Don van Vliet: Parapliers the Willow Dipped, Paintings 1967-1997
January 31 - April 11, 2020
By JONATHAN GOODMAN, February 2020
The late Don van Vliet, better known as the gravel-voiced rock singer Captain Beefheart in the 1960s and ‘70s who worked with Frank Zappa, was also a roughly expressionist painter of more than small note. This show, the first in more than a decade of the artist at the gallery, makes it clear that there was a genuine connection between his output as a singer and offerings as an artist--both are drawn to edgy forms of expressiveness, in raw feeling come first. More than anything else, it is unmediated intensity, rather than calculated form, that emanates from these paintings (all from the Eighties), which are so consciously rough as to caricature cartoon imagery, perhaps the basis of the artist’s imagination. While the paintings may not be easily assimilated into the mainstream, it is fair to say that their charged, improvisatory aura, marginal posturing, and general air of revolt reflects the painter accurately, and his audience too, decades after the works were made.
Rock music is not concerned with subtlety, and neither is van Vliet’s art. In more than a few of his works, the imagery tends to connect with the rough work of the German expressionists made in the 1980s, people who rejected nuance for an emotional honesty still applicable to art today. Perhaps because of his music background, van Vliet looks for the immediacy people experience in a rock concert. His style is idiosyncratic and often crude--for example, in Brombeline Frenzy (1985), a naked man in red, with upraised hands, has his back set ;cose to an all white figure with slightly dejected, simian feature. The latter faces three white poles that make very little sense--are they trees? It is hard to say in the hallucinogenic environment. A streak of green paint narrowly separates the two figures, while black fills in the background. It is a wonderfully expressive painting, if at a good remove from easy comprehension. One must accept the image as it is.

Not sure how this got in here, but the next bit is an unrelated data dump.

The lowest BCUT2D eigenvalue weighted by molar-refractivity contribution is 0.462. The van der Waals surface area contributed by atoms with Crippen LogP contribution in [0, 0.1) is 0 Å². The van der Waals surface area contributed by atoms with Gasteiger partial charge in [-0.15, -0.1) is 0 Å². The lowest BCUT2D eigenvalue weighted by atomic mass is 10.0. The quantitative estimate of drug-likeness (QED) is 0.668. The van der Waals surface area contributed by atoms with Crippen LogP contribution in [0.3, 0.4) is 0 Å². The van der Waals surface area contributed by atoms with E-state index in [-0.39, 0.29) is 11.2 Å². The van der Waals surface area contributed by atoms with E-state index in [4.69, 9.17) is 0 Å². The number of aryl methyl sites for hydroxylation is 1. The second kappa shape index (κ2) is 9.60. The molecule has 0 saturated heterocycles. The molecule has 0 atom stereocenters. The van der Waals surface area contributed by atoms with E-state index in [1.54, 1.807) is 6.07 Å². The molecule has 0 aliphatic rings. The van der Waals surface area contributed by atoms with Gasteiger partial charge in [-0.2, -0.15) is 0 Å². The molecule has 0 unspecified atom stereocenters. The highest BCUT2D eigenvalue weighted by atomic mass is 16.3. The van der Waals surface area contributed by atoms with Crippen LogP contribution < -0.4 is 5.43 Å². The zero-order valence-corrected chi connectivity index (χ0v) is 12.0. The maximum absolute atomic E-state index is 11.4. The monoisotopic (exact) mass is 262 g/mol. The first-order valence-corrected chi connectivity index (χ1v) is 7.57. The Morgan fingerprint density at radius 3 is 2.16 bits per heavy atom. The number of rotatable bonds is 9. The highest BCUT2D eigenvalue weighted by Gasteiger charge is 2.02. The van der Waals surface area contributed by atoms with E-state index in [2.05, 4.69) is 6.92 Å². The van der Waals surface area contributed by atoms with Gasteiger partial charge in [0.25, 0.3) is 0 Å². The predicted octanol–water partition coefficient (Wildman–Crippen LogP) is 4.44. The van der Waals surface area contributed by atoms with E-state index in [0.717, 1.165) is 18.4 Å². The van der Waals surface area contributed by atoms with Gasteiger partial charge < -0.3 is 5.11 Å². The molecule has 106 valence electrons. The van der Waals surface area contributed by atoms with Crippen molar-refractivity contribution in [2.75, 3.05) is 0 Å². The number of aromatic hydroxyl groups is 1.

Other paintings match that described. Meaty Blind People Danced at the End of the Hall Yellow and White (1986) consists of an ecstatic group of figures in white lying, sitting, or dancing, all with their hands raised, and surrounded by thin swirls of paint, mostly purple but also grayish-tan. It is clearly a moment of joy, at the point where the physical hedonism of the dance becomes ecstasy. Then, in Crepe and Black Lamp (1986), we see a demonic figure, with short raised hair and manaical eyes, stare nakedly at us, her body and dangling breasts intensified by their dark blue color. Set on the left are two full figures: a head above and a full head and body beneath. The picture is an amalgam of misfit identities beyond anyone’s recognition, but there is a dark humor to the contrasts as well as to the dangerous temptress clothed in dark-blue skin. Like most of van Vliet’s paintings, we may not fully comprehend their meaning, but the emotions cascade over us like a waterfall.
The final image, The Navy Blue Vicar (1987), is simple: a figure rendered in very dark blue with a hat faces left in the abstractions in the rest of the painting--on the right, a dark green mass supported by an abstract white form; and on the left, a series of smudges: pinkish tan above white above a porous read, top by angled purple line. Only the gods know where the inspiration for this strange, affecting image originated, but like the other paintings mentions, its very unevenness somehow becomes metaphorical--a life perception. Maybe Captain Beefheart was not a great painter, but he is one of considerable force, made authentic by the expressionist ferocity he communicated in art and music. WM
Jonathan Goodman is a writer in New York who has written for Artcritical, Artery and the Brooklyn Rail among other publications.
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